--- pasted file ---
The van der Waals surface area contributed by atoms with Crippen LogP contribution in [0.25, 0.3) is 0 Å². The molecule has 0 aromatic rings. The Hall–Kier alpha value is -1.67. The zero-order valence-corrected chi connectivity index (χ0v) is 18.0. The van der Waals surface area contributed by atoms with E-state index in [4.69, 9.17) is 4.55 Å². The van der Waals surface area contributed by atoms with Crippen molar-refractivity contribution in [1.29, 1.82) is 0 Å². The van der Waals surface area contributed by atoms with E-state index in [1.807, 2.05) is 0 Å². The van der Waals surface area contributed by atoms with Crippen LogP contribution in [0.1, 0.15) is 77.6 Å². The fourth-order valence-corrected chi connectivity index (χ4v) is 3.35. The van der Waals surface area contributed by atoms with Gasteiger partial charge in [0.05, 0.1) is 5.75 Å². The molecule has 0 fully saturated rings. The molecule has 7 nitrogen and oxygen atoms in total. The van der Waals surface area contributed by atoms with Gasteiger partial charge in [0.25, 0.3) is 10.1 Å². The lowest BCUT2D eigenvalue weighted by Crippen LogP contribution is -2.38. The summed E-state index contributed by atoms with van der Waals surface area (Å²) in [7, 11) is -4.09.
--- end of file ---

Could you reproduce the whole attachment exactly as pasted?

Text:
The van der Waals surface area contributed by atoms with Crippen LogP contribution in [0.25, 0.3) is 0 Å². The molecule has 0 aromatic rings. The Hall–Kier alpha value is -1.67. The zero-order valence-corrected chi connectivity index (χ0v) is 18.0. The van der Waals surface area contributed by atoms with E-state index in [4.69, 9.17) is 4.55 Å². The van der Waals surface area contributed by atoms with Crippen molar-refractivity contribution in [1.29, 1.82) is 0 Å². The van der Waals surface area contributed by atoms with E-state index in [1.807, 2.05) is 0 Å². The van der Waals surface area contributed by atoms with Crippen LogP contribution in [0.1, 0.15) is 77.6 Å². The fourth-order valence-corrected chi connectivity index (χ4v) is 3.35. The van der Waals surface area contributed by atoms with Gasteiger partial charge in [0.05, 0.1) is 5.75 Å². The molecule has 0 fully saturated rings. The molecule has 7 nitrogen and oxygen atoms in total. The van der Waals surface area contributed by atoms with Gasteiger partial charge in [0.25, 0.3) is 10.1 Å². The lowest BCUT2D eigenvalue weighted by Crippen LogP contribution is -2.38. The summed E-state index contributed by atoms with van der Waals surface area (Å²) in [7, 11) is -4.09.